principles of slavitcs, ffom their own lips; and
wc also know the length, and breadth, and depth,
of the horrible prejuilice that prevails, even in
the free States, against the descendants of Afri-
cans. Philanthropists have thus been induced
lo examine the subject ; discusiion has been

produced ; liglit luis been elii'iteil ; thousands
have been rousetl ; both white and coloured are
wielding the tongue and the pen ; and the great
Babel of ignorance and cruel oppression is par-
tially undermined. This subject will be re-
sumed anon.

Tlie "Discipline" of the Society of "Friends"
requires that a number of "Queries" shall be
answered, at staled periods, in the meetings for
business. Among those queries, one requires
the bearing of a testimony against slavery. —
Since the abolition of that system, as far as the
Society was directly (.onccrned, the answers to
this query have generally been merely afTirma-
mative. But we are informed that, at one of
the late Yearly Meetings in Ohio, some of the
answers were alfutnative, with this remarkable
exception : — " except an abstinence from the use
of the productions of slave labor.'" These may
not be precisely the words used, but the import
is the same.


In the Ladies' Department, of this month's
paper, will be found an interesting statement,
relative to the Stores for the productions of
free labor, at Philadelphia and Wilmington.—
In addition to the information, there given, we
would observe, that Charles Collins, of New-
York, still continues his Free Grocery Store, ~
in Franklin Square, as usual. Isaac Peirce al-
so keeps a supply of similar articles, at 403,
Pearl-street, N. Y. — A Store, of the same kind
is likewise about to be established in Boston, —
and several others, in the State of Ohio, and
elsewhere. This concern is rapiJly extending
throughout a great portion of the country ; and
we may soon hope to hear of experiments being
made, in the slave-holding States,lhat shall prove
the superior advantages of free labor, in the cul-
tivation of sugar, cotton, and rice, as well as in
theproductionsoflhe northern and niiddleStates.
A practical e.rperiment, of this nature, in some
Southern State, would be worth more, at
this moment, than all the theory and all the
argument yet brought to bear upon the ques-
tion of slavery. It is extremely gratifying 10
learn, that the disposition to encourage tht mak-
ing of such experiments is increasing in many
parts of the United States.

Before concluding, we must further observe,
that a Society has recently been organized at a
place called Green Plains, in the state of Ohio,
for the purpose above mentioned. May such
associations multiply in every direction, until
the demand for " free produce" shall be hear<


Fiat Jusiitia Puat Coeulm.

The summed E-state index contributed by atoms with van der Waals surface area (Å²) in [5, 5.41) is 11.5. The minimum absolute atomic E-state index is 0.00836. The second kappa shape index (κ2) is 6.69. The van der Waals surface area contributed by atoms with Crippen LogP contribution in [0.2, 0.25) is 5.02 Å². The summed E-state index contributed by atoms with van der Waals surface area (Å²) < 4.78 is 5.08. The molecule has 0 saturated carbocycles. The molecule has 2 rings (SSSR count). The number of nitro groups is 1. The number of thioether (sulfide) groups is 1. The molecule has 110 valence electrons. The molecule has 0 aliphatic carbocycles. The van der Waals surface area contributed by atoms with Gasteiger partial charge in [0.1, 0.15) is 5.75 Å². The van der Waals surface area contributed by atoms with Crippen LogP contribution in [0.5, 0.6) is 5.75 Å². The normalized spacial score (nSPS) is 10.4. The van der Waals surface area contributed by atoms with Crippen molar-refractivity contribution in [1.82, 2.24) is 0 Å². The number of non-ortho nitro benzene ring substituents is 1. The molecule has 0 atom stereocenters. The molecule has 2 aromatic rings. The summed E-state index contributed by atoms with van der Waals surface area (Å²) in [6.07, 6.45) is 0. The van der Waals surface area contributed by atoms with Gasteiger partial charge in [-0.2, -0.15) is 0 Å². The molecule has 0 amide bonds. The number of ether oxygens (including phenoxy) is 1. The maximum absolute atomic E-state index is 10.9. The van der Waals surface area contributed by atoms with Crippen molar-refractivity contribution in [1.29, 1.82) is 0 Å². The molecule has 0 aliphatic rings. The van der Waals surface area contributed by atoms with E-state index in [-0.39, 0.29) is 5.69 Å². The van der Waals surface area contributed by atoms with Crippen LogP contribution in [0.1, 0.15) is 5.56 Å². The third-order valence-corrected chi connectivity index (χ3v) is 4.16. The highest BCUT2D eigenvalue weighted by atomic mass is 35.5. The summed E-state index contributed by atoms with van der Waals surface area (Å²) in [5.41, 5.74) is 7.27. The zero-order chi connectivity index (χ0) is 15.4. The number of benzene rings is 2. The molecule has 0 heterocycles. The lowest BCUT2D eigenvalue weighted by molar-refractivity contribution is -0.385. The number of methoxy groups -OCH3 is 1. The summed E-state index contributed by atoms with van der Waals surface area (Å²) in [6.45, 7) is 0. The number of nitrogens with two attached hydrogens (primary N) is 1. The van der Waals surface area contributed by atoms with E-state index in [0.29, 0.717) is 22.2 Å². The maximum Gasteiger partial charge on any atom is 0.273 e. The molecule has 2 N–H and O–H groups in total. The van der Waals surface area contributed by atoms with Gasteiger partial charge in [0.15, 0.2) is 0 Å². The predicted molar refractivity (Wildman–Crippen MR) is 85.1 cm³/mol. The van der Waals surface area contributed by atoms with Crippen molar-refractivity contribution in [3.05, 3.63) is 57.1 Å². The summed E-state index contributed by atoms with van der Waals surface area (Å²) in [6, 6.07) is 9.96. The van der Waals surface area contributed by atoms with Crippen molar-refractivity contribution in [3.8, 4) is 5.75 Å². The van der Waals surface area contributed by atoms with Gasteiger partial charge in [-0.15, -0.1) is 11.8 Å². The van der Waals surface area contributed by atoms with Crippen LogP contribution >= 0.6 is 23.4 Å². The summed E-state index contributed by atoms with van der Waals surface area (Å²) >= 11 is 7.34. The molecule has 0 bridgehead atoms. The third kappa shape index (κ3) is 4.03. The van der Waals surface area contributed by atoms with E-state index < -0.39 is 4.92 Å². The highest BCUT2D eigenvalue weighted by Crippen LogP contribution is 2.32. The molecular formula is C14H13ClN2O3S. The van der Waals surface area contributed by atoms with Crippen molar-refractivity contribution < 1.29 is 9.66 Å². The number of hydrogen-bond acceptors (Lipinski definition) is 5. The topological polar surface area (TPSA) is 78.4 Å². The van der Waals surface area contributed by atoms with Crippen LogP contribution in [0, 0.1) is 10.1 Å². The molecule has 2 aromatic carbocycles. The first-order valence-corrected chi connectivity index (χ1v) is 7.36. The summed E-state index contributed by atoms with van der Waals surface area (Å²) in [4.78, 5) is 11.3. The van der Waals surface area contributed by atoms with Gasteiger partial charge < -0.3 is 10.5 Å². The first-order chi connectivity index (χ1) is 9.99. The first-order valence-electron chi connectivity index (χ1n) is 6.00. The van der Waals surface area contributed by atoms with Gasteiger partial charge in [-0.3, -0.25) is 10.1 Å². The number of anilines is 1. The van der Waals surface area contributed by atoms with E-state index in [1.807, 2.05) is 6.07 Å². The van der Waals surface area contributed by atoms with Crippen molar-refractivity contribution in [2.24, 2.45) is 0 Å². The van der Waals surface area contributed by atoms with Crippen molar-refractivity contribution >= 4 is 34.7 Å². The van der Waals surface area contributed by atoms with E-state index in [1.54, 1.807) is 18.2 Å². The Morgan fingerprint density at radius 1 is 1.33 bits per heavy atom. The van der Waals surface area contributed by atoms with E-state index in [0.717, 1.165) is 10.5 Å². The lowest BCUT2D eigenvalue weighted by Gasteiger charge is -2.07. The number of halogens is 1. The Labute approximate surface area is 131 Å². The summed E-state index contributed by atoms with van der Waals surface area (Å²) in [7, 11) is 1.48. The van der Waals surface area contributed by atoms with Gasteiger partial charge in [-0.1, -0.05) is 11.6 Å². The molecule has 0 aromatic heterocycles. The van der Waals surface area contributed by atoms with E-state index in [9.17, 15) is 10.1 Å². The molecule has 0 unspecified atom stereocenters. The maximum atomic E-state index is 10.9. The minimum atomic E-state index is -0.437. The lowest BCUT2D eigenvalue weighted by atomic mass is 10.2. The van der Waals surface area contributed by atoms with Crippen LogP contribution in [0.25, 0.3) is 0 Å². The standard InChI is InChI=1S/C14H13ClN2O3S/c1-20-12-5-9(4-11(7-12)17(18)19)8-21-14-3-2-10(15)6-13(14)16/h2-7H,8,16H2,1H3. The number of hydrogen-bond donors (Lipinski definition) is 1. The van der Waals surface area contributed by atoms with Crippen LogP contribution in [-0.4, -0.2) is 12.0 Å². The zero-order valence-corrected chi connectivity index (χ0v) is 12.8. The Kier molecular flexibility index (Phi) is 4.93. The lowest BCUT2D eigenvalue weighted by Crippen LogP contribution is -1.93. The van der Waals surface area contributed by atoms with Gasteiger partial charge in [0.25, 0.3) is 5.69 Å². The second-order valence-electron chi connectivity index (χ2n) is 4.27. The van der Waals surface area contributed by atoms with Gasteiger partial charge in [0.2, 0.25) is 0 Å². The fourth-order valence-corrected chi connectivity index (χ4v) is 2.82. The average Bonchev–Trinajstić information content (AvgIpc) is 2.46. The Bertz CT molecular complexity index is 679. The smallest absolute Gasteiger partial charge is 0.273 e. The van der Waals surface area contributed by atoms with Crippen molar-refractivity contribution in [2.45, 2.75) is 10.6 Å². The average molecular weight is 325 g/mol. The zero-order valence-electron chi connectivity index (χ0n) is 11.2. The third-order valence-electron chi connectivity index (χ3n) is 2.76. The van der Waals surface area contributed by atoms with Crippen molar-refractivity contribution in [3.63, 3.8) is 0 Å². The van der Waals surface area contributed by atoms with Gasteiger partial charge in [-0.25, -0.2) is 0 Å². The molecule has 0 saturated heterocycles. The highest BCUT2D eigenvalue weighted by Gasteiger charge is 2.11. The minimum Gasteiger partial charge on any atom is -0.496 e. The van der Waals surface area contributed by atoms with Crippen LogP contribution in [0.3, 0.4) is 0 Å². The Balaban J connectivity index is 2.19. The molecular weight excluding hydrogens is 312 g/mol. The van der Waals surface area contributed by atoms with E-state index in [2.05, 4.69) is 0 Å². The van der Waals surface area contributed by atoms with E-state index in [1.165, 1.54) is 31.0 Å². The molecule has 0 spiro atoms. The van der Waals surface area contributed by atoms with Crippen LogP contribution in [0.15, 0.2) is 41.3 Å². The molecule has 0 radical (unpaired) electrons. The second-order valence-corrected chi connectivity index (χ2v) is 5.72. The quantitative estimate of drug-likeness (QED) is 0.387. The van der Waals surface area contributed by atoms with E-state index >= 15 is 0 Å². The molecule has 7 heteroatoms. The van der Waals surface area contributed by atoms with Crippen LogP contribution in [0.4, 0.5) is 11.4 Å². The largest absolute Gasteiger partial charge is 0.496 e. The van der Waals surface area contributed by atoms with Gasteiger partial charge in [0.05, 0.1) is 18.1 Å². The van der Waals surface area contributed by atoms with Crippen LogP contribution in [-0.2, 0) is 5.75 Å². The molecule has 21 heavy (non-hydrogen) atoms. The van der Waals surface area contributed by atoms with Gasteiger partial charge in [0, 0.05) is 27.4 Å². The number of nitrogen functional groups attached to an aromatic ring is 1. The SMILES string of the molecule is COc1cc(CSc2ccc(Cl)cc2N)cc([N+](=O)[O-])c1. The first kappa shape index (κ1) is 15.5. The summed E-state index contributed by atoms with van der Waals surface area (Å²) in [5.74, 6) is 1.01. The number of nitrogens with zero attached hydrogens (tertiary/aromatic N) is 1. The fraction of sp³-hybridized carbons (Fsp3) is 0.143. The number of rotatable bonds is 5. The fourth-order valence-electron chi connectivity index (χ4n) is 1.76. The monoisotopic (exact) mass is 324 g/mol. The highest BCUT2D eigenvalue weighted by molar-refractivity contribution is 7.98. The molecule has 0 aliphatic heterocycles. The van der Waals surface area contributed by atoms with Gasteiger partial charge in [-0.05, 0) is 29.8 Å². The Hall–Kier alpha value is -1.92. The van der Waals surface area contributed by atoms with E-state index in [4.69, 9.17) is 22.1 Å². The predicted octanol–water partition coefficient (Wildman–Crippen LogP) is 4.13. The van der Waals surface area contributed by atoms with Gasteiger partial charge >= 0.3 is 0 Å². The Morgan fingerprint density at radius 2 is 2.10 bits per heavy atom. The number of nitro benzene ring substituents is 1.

from every quarter, and be born on every
breeze !


Some " whole hog" *7a«i7e, at Staunton, Vir-
ginia, has returned a copy of the Genius of Uni-
versal Emancipation, addressed to Chapman
Johii.-on, Esq. with the following decrnt ex-
pression, written on the margin : "Any man
that would publish such a thing as this ought
to be d — d."

This poor wretch is entitled to pity ; yet we
«houid not consider him worthy of our notice,
were it not to be presumed that he resides in
the vicinity of the distinguished gentleman to
whom the paper was directed, as aforesaid. In
what relation may we suppose that he stands to
that gentleman, or the imblic ? — Is he in the pay
of the United States ?


The following is extracted from a letter,
written in November, 18^0, by David G. Bur-
net, formerly of Cincinnati, Ohio, and direc-
ted to Anthony Dey, Wm. H. Sumner, and
George Curtis, of New Yoik. Several grants
of land had been made to various individuals,
for the purpose of colonization, of whom Bur-
Hel was one. From the iuformation received,
whileiii otner parts o Texas, the writer of
this believes the statement to be substantially
correct. Much of the country, here described,
is located bfhrte/t the districts, alluded to in
the la = l number of llie Genius ol Universal

"Having' spent two years in Texas,
part of llic time in Austin's color.3', and
the rest of it in traversing the countiy,
to which I am about returning lor mv
permanent residence, incompliance with
your request to turnish a brief account oi
it, and more particularly of the giants
of Messrs. Zavala, Vehleni and Burnet,
I remark, that Texas, in its usual and
most extensive acceptation, comprises
the whole territory lying between the
southwestern boundary of the United
Statesand the Ilio Grande, alias, the Rio
Bravo del Nuite, the Gulf of Mexico on
the South, an

1 3 4

Online LibraryLexington (Mass.)Genius of universal emancipation (Volume 278) → online text (page 1 of 4)